Elisabeth Valletti has been exploring this game for many years. It was she who presented and nominated the MIDI harp to the Qwartz committee. She also took to the stage of the Théâtre du Trianon to perform some of the short pieces she had composed specially for the occasion: ‘Mosquitoes’, ‘Cat’ and ‘Gargoyle’, all from ‘Harp Haikus’. How shall I talk to you about these, if not by suggesting you form your own opinion by listening to them yourselves, on YouTube for example? For my part, I will retain a sense of exhilaration born from the imbalance between the visual and aural impressions. The way of playing is traditional, like any harpist with two hands on either side of the strings. But the sound you hear is totally different from the sound you expect! There is magic in this discrepancy, between the antique instrument and its modern sonorities.
Max Mathews, the ‘father of music technology’, died very recently on April 21st, 2011, of pneumonia in San Francisco. He was eighty-four. Emeritus Professor at the Stanford University Center for Computer Research in Music and Acoustics (CCRMA), he demonstrated brilliant powers of invention and innovation to his dying day. ‘He conceived and created his own magical world, and before all built the essential concepts and tools that allowed us all to do the same thing’, declared John Chowning, founding director of the CCRMA and another figure at the prow of music technology.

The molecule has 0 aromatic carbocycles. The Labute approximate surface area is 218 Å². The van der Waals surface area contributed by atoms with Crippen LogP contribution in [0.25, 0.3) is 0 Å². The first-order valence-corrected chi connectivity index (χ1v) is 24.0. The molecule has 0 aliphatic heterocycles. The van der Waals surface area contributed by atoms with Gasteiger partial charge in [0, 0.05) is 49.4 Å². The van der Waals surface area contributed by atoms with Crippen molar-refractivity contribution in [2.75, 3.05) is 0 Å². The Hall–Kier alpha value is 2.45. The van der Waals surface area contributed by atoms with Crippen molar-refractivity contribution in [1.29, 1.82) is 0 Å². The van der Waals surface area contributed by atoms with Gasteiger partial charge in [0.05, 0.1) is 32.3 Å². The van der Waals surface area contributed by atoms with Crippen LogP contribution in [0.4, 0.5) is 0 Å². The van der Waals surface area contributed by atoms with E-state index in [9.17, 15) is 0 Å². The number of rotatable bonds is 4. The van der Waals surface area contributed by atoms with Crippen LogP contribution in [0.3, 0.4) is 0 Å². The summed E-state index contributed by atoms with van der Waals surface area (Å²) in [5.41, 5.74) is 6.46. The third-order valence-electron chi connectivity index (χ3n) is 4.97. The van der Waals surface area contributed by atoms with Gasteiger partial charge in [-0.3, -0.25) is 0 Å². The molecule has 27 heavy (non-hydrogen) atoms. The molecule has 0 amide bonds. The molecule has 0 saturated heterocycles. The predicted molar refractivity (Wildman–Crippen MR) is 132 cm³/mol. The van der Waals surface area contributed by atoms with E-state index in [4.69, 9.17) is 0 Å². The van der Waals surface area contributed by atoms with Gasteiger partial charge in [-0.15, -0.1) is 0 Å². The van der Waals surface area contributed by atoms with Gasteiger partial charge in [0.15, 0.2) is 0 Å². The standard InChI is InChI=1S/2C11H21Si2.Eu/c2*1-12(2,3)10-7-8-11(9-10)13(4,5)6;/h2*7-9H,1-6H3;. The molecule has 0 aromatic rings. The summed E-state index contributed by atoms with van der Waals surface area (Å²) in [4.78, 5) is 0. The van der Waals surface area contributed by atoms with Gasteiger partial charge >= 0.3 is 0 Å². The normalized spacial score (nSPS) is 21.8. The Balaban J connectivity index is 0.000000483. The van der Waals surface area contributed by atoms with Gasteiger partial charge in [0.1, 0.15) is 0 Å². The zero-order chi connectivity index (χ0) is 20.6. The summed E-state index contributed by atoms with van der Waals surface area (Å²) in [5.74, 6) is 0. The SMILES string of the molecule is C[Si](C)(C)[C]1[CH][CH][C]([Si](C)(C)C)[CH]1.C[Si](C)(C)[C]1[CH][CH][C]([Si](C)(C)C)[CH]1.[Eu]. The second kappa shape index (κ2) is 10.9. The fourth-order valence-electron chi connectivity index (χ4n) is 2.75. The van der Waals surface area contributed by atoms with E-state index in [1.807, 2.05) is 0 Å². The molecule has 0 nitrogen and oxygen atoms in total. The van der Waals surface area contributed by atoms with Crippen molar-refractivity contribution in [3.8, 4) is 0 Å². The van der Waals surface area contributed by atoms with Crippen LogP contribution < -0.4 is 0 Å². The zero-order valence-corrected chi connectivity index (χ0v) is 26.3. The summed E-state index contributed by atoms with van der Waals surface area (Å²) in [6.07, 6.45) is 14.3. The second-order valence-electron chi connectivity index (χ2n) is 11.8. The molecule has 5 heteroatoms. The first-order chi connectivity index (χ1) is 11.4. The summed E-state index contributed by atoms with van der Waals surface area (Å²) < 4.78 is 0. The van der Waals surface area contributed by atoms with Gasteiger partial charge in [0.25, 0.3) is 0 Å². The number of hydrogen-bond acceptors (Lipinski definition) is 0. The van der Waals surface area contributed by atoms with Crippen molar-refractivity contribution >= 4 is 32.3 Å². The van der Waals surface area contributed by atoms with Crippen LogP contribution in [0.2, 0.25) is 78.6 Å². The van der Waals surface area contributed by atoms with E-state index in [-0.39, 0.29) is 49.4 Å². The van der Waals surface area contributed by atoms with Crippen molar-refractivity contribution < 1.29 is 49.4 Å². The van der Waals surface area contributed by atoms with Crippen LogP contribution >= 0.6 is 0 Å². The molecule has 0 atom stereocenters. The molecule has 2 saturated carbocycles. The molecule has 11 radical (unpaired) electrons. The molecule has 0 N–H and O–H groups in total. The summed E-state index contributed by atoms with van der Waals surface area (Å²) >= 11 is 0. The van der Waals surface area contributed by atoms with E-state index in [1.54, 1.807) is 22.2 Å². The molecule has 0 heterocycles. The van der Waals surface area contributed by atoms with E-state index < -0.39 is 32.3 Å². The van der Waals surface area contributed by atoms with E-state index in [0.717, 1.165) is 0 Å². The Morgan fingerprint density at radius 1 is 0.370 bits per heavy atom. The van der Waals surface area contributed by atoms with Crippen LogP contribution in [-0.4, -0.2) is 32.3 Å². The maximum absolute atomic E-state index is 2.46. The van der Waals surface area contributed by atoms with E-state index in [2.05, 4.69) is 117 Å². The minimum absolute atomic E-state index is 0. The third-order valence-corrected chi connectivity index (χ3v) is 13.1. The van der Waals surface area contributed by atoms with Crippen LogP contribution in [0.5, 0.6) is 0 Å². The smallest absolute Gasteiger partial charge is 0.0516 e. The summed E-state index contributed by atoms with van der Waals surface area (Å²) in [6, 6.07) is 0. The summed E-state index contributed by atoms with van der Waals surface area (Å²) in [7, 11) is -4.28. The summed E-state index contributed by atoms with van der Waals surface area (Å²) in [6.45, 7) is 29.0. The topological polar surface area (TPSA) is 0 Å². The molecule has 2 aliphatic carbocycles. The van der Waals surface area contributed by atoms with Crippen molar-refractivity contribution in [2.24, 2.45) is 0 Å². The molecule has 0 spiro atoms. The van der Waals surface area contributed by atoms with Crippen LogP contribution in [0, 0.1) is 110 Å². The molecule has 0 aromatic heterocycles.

Max Mathews Vernon was born on November 13th, 1926, in Columbus, Nebraska. He studied the violin at secondary school and played it all his life, ‘albeit in an amateur and totally unremarkable way’, he said in 1995. He trained as a radio technician in the Marines, and studied electrotechnology at the Institute of Technology in California, obtaining his BSc in 1950. He received his doctorate from the Massachusetts Institute of Technology in 1954.
In 1955 he rejoined the acoustics and behavioural research department of Bell Laboratories, New Jersey, where together with other researchers he discovered how to digitalise speech, synthesise its sound and play it back using a computer. He adapted this process to music and wrote a programme capable of putting technology at non-scientists’ disposal. For all that digital music is at the forefront of the avant-garde today, its roots go back to 1957, when Mathews wrote the first version of ‘Music’, a programme which allowed an IBM 704 Mainframe computer to play a composition of seventeen seconds. He quickly realised, as he said in 1963 in an article in Science, that ‘theoretically there is no limit to the performance of a computer as a source of musical sounds’. Mathews developed several generations of ‘Music’, leading to programmes such as Csound, Cmix and Max, the latter named in his honour in the 1980s. When he retired from Bell Labs in 1987, he rejoined the CCRMA. If Mathews is the father of music technology, you could call the CCRMA the house where he grew up. John Chowning remarked: ‘Max sowed the seed and Stanford was the nutritive soil.’
Mathews collaborated with the avant-garde composers Edgard Varèse and John Cage, with the composer and conductor Pierre Boulez. He was also at the heart of the l’Institut de Recherche et Coordination Acoustique/Musique in Paris (IRCAM), where he was a scientific advisor in the 1970s. Max Mathews invented several electric violins as well as an entirely new instrument that he called the ‘Daton’, a mixture between a drum and a conductor’s baton.
Despite the sophisticated nature of his inventions, Mathews was disarmingly modest about his work: ‘I see myself as an instrument maker, and I try to convince musicians and composers to use my instruments.’